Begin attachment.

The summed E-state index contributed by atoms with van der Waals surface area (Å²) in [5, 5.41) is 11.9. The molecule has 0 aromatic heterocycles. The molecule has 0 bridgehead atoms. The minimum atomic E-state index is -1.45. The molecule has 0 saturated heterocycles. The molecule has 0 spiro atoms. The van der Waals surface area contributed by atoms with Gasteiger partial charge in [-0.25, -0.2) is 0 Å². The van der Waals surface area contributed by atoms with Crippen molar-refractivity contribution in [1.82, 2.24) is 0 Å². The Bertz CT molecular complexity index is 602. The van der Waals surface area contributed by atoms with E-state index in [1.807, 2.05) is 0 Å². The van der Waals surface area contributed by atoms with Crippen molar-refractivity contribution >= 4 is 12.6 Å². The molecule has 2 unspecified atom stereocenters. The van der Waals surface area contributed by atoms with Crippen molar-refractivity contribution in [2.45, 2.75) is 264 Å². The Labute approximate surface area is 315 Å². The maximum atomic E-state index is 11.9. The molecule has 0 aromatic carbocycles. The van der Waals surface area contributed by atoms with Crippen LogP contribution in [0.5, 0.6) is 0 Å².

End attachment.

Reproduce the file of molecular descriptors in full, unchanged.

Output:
The summed E-state index contributed by atoms with van der Waals surface area (Å²) in [5, 5.41) is 11.9. The molecule has 0 aromatic heterocycles. The molecule has 0 bridgehead atoms. The minimum atomic E-state index is -1.45. The molecule has 0 saturated heterocycles. The molecule has 0 spiro atoms. The van der Waals surface area contributed by atoms with Gasteiger partial charge in [-0.25, -0.2) is 0 Å². The van der Waals surface area contributed by atoms with Crippen molar-refractivity contribution in [1.82, 2.24) is 0 Å². The Bertz CT molecular complexity index is 602. The van der Waals surface area contributed by atoms with E-state index in [1.807, 2.05) is 0 Å². The van der Waals surface area contributed by atoms with Crippen molar-refractivity contribution >= 4 is 12.6 Å². The molecule has 2 unspecified atom stereocenters. The van der Waals surface area contributed by atoms with Crippen molar-refractivity contribution in [2.45, 2.75) is 264 Å². The Labute approximate surface area is 315 Å². The maximum atomic E-state index is 11.9. The molecule has 0 aromatic carbocycles. The van der Waals surface area contributed by atoms with Crippen LogP contribution in [0.5, 0.6) is 0 Å².